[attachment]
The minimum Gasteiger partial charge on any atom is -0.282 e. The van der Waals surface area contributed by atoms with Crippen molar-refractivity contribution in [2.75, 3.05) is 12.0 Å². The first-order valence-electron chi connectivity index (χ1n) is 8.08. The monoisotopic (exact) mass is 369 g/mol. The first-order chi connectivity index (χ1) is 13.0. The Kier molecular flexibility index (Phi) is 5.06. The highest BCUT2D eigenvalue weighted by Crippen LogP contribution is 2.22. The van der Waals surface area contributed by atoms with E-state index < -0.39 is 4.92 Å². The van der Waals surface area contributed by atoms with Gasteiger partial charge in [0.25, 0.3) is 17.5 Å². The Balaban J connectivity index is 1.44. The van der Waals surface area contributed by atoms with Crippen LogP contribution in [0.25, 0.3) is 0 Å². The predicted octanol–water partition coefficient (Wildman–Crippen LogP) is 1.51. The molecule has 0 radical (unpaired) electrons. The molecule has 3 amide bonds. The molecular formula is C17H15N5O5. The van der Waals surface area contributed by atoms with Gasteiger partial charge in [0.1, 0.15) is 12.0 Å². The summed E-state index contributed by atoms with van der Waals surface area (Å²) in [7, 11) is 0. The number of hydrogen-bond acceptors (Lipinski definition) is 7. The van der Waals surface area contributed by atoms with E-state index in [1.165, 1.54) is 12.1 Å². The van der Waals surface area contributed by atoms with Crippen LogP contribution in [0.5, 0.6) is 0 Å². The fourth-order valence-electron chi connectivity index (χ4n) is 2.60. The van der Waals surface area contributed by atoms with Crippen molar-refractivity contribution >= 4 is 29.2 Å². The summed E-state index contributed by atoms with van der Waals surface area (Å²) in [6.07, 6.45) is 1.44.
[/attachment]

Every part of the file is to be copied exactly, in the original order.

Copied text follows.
The minimum Gasteiger partial charge on any atom is -0.282 e. The van der Waals surface area contributed by atoms with Crippen molar-refractivity contribution in [2.75, 3.05) is 12.0 Å². The first-order valence-electron chi connectivity index (χ1n) is 8.08. The monoisotopic (exact) mass is 369 g/mol. The first-order chi connectivity index (χ1) is 13.0. The Kier molecular flexibility index (Phi) is 5.06. The highest BCUT2D eigenvalue weighted by Crippen LogP contribution is 2.22. The van der Waals surface area contributed by atoms with E-state index < -0.39 is 4.92 Å². The van der Waals surface area contributed by atoms with Gasteiger partial charge in [0.25, 0.3) is 17.5 Å². The Balaban J connectivity index is 1.44. The van der Waals surface area contributed by atoms with Crippen LogP contribution in [0.25, 0.3) is 0 Å². The predicted octanol–water partition coefficient (Wildman–Crippen LogP) is 1.51. The molecule has 0 radical (unpaired) electrons. The molecule has 3 amide bonds. The molecular formula is C17H15N5O5. The van der Waals surface area contributed by atoms with Gasteiger partial charge in [0.1, 0.15) is 12.0 Å². The summed E-state index contributed by atoms with van der Waals surface area (Å²) in [7, 11) is 0. The number of hydrogen-bond acceptors (Lipinski definition) is 7. The van der Waals surface area contributed by atoms with E-state index in [1.165, 1.54) is 12.1 Å². The van der Waals surface area contributed by atoms with Crippen LogP contribution in [0.5, 0.6) is 0 Å². The fourth-order valence-electron chi connectivity index (χ4n) is 2.60. The van der Waals surface area contributed by atoms with Crippen molar-refractivity contribution >= 4 is 29.2 Å². The summed E-state index contributed by atoms with van der Waals surface area (Å²) in [6.07, 6.45) is 1.44.